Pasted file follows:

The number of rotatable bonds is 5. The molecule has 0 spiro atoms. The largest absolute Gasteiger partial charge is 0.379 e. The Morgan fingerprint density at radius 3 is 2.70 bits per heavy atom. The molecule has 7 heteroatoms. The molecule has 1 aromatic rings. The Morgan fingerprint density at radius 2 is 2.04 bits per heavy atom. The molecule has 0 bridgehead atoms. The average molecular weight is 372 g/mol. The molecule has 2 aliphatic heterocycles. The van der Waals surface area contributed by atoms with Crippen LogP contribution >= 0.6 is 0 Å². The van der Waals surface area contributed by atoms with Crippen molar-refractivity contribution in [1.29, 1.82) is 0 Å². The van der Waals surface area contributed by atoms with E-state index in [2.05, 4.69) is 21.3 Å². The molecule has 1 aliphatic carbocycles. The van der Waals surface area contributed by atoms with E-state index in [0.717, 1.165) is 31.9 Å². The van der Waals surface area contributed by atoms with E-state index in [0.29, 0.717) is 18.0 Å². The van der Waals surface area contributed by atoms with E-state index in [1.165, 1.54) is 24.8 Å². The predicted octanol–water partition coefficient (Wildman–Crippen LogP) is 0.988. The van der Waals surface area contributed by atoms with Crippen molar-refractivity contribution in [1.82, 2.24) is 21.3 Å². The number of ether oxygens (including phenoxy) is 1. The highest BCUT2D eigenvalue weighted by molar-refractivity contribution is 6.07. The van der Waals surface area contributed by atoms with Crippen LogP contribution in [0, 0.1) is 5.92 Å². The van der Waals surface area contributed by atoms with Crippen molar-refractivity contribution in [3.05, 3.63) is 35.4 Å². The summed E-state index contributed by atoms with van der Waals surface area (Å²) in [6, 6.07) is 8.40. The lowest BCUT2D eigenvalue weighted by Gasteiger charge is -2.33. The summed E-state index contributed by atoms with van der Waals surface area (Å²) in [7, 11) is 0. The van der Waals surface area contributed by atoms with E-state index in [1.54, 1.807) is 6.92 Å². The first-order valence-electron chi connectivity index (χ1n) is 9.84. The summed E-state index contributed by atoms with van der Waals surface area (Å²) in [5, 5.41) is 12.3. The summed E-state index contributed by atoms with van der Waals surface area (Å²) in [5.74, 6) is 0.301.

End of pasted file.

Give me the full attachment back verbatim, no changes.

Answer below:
The number of rotatable bonds is 5. The molecule has 0 spiro atoms. The largest absolute Gasteiger partial charge is 0.379 e. The Morgan fingerprint density at radius 3 is 2.70 bits per heavy atom. The molecule has 7 heteroatoms. The molecule has 1 aromatic rings. The Morgan fingerprint density at radius 2 is 2.04 bits per heavy atom. The molecule has 0 bridgehead atoms. The average molecular weight is 372 g/mol. The molecule has 2 aliphatic heterocycles. The van der Waals surface area contributed by atoms with Crippen LogP contribution >= 0.6 is 0 Å². The van der Waals surface area contributed by atoms with Crippen molar-refractivity contribution in [1.29, 1.82) is 0 Å². The van der Waals surface area contributed by atoms with E-state index in [2.05, 4.69) is 21.3 Å². The molecule has 1 aliphatic carbocycles. The van der Waals surface area contributed by atoms with E-state index in [0.717, 1.165) is 31.9 Å². The van der Waals surface area contributed by atoms with E-state index in [0.29, 0.717) is 18.0 Å². The van der Waals surface area contributed by atoms with E-state index in [1.165, 1.54) is 24.8 Å². The predicted octanol–water partition coefficient (Wildman–Crippen LogP) is 0.988. The van der Waals surface area contributed by atoms with Crippen molar-refractivity contribution in [1.82, 2.24) is 21.3 Å². The number of ether oxygens (including phenoxy) is 1. The highest BCUT2D eigenvalue weighted by molar-refractivity contribution is 6.07. The van der Waals surface area contributed by atoms with Crippen LogP contribution in [0, 0.1) is 5.92 Å². The van der Waals surface area contributed by atoms with Crippen molar-refractivity contribution in [3.05, 3.63) is 35.4 Å². The summed E-state index contributed by atoms with van der Waals surface area (Å²) in [6, 6.07) is 8.40. The lowest BCUT2D eigenvalue weighted by Gasteiger charge is -2.33. The summed E-state index contributed by atoms with van der Waals surface area (Å²) in [7, 11) is 0. The van der Waals surface area contributed by atoms with E-state index in [1.54, 1.807) is 6.92 Å². The first-order valence-electron chi connectivity index (χ1n) is 9.84. The summed E-state index contributed by atoms with van der Waals surface area (Å²) in [5, 5.41) is 12.3. The summed E-state index contributed by atoms with van der Waals surface area (Å²) in [5.74, 6) is 0.301.